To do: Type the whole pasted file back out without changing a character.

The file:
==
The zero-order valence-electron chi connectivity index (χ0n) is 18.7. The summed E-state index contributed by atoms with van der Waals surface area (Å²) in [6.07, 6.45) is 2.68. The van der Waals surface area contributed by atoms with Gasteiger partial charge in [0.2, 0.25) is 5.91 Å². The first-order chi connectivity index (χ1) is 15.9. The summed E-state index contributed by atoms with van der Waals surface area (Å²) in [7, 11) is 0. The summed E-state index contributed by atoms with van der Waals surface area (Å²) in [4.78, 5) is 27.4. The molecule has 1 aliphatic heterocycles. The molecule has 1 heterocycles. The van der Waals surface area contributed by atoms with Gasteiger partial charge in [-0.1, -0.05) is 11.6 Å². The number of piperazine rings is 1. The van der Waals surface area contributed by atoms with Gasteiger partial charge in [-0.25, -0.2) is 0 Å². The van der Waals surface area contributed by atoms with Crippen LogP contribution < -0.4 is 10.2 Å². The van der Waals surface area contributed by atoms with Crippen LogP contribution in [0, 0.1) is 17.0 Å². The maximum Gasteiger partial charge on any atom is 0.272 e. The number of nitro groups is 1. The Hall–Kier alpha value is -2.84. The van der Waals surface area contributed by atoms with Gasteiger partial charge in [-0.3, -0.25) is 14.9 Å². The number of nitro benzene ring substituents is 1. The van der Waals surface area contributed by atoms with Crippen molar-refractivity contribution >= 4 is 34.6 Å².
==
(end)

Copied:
The zero-order valence-electron chi connectivity index (χ0n) is 18.7. The summed E-state index contributed by atoms with van der Waals surface area (Å²) in [6.07, 6.45) is 2.68. The van der Waals surface area contributed by atoms with Gasteiger partial charge in [0.2, 0.25) is 5.91 Å². The first-order chi connectivity index (χ1) is 15.9. The summed E-state index contributed by atoms with van der Waals surface area (Å²) in [7, 11) is 0. The summed E-state index contributed by atoms with van der Waals surface area (Å²) in [4.78, 5) is 27.4. The molecule has 1 aliphatic heterocycles. The molecule has 1 heterocycles. The van der Waals surface area contributed by atoms with Gasteiger partial charge in [-0.1, -0.05) is 11.6 Å². The number of piperazine rings is 1. The van der Waals surface area contributed by atoms with Gasteiger partial charge in [-0.25, -0.2) is 0 Å². The van der Waals surface area contributed by atoms with Crippen LogP contribution < -0.4 is 10.2 Å². The van der Waals surface area contributed by atoms with Crippen LogP contribution in [0, 0.1) is 17.0 Å². The maximum Gasteiger partial charge on any atom is 0.272 e. The number of nitro groups is 1. The Hall–Kier alpha value is -2.84. The van der Waals surface area contributed by atoms with Gasteiger partial charge in [-0.3, -0.25) is 14.9 Å². The number of nitro benzene ring substituents is 1. The van der Waals surface area contributed by atoms with Crippen molar-refractivity contribution >= 4 is 34.6 Å².